Tag Archives: booker prize

What is literary fiction?

Literary fiction is often linguistically difficult, or unusual, in the way that poetry is. It often contains unfamiliar words or supports political, ideological, religious positions that are not widely accepted.  It subverts sentimentality. It makes people think.

Non-fans of literary fiction tend to complain that it sends them to the dictionary (or tries to).  They claim literary fiction is guilty of affectation, a term which seems to have changed its meaning of late:

Main Entry: af·fec·ta·tion

Pronunciation: ˌa-ˌfek-ˈtā-shən
Function: noun

1 :displaying extensive knowledge acquired chiefly from books : demonstrating profound, recondite, or bookish learning

2 :speech or behavior relating to, or characteristic of poets or poetry Continue reading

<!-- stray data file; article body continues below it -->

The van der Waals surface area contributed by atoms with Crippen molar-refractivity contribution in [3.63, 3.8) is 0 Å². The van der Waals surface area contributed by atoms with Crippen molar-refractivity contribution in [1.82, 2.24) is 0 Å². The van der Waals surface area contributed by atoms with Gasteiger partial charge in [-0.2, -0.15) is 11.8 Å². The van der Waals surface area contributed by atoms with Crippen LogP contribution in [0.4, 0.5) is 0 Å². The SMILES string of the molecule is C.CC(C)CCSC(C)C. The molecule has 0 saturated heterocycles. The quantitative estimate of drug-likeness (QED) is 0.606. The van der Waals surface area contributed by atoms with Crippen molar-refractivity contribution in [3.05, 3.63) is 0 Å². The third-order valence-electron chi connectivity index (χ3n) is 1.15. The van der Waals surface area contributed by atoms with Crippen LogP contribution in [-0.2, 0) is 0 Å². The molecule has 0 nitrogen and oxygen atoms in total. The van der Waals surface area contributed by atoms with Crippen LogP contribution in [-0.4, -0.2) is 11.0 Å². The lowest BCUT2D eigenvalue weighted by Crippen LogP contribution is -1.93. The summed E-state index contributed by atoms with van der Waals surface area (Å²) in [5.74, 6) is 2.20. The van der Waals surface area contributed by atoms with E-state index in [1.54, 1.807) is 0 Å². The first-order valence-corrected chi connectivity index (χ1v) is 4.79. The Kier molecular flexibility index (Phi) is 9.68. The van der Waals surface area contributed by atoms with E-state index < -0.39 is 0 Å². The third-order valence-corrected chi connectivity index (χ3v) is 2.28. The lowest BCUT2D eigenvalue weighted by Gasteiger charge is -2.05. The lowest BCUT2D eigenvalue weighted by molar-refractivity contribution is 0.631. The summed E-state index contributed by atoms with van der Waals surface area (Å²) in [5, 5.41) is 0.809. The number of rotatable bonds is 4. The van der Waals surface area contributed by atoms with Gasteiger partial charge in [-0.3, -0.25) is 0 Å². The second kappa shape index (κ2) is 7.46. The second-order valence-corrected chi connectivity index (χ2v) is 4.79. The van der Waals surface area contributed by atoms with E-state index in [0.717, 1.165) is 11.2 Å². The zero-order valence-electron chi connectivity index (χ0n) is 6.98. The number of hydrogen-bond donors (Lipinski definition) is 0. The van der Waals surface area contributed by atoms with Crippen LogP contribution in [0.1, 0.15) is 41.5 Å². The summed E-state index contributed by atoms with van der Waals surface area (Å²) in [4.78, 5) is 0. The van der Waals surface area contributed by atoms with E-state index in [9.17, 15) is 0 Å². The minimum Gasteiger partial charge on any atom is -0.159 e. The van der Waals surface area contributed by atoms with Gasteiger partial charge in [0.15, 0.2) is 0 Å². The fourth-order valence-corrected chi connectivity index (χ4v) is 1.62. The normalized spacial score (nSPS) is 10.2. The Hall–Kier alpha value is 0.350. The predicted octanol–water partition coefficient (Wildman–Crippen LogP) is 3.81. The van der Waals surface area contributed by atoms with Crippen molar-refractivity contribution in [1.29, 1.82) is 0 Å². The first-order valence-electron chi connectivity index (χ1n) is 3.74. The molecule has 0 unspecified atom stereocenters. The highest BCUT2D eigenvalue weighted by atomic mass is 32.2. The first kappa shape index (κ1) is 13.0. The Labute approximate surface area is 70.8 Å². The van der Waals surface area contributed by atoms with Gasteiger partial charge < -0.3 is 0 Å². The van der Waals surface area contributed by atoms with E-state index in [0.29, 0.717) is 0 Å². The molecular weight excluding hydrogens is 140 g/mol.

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The Sea by John Banville

Don’t read this review of The Sea if you don’t want to ruin the surprise ending because I’m going to give part of it away. If you’re at all like me, you may find it preferable to know, to know more than what the jacket cover reveals, that there was a death in the narrator’s childhood that he revisits in memory as an old man. At the end of the book the narrator relates the sudden double death of twin children. And he reveals the true identity of Miss V, their former Continue reading